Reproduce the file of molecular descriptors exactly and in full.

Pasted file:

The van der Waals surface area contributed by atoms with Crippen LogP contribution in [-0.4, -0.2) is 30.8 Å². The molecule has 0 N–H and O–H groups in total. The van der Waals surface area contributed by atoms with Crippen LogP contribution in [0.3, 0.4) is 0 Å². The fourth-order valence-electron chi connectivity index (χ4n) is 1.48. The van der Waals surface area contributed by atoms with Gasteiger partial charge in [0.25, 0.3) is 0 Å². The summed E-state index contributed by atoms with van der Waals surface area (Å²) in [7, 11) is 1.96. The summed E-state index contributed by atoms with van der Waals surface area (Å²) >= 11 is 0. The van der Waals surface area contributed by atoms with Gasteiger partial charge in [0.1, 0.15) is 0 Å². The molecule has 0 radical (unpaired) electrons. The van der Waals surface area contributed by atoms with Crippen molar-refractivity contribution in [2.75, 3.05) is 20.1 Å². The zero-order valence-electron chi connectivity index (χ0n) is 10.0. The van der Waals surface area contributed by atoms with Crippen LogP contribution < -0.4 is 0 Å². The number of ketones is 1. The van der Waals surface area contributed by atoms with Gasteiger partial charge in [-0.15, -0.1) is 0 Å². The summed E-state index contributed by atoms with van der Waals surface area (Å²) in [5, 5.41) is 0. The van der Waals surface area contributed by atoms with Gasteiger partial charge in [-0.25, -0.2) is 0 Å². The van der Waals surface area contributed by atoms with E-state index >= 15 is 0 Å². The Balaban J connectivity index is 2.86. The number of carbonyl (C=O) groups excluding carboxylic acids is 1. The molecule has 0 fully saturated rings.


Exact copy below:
The van der Waals surface area contributed by atoms with Crippen LogP contribution in [-0.4, -0.2) is 30.8 Å². The molecule has 0 N–H and O–H groups in total. The van der Waals surface area contributed by atoms with Crippen LogP contribution in [0.3, 0.4) is 0 Å². The fourth-order valence-electron chi connectivity index (χ4n) is 1.48. The van der Waals surface area contributed by atoms with Gasteiger partial charge in [0.25, 0.3) is 0 Å². The summed E-state index contributed by atoms with van der Waals surface area (Å²) in [7, 11) is 1.96. The summed E-state index contributed by atoms with van der Waals surface area (Å²) >= 11 is 0. The van der Waals surface area contributed by atoms with Gasteiger partial charge in [0.1, 0.15) is 0 Å². The molecule has 0 radical (unpaired) electrons. The van der Waals surface area contributed by atoms with Crippen molar-refractivity contribution in [2.75, 3.05) is 20.1 Å². The zero-order valence-electron chi connectivity index (χ0n) is 10.0. The van der Waals surface area contributed by atoms with Crippen LogP contribution < -0.4 is 0 Å². The number of ketones is 1. The van der Waals surface area contributed by atoms with Gasteiger partial charge in [-0.15, -0.1) is 0 Å². The summed E-state index contributed by atoms with van der Waals surface area (Å²) in [5, 5.41) is 0. The van der Waals surface area contributed by atoms with Gasteiger partial charge in [-0.25, -0.2) is 0 Å². The van der Waals surface area contributed by atoms with E-state index >= 15 is 0 Å². The Balaban J connectivity index is 2.86. The number of carbonyl (C=O) groups excluding carboxylic acids is 1. The molecule has 0 fully saturated rings.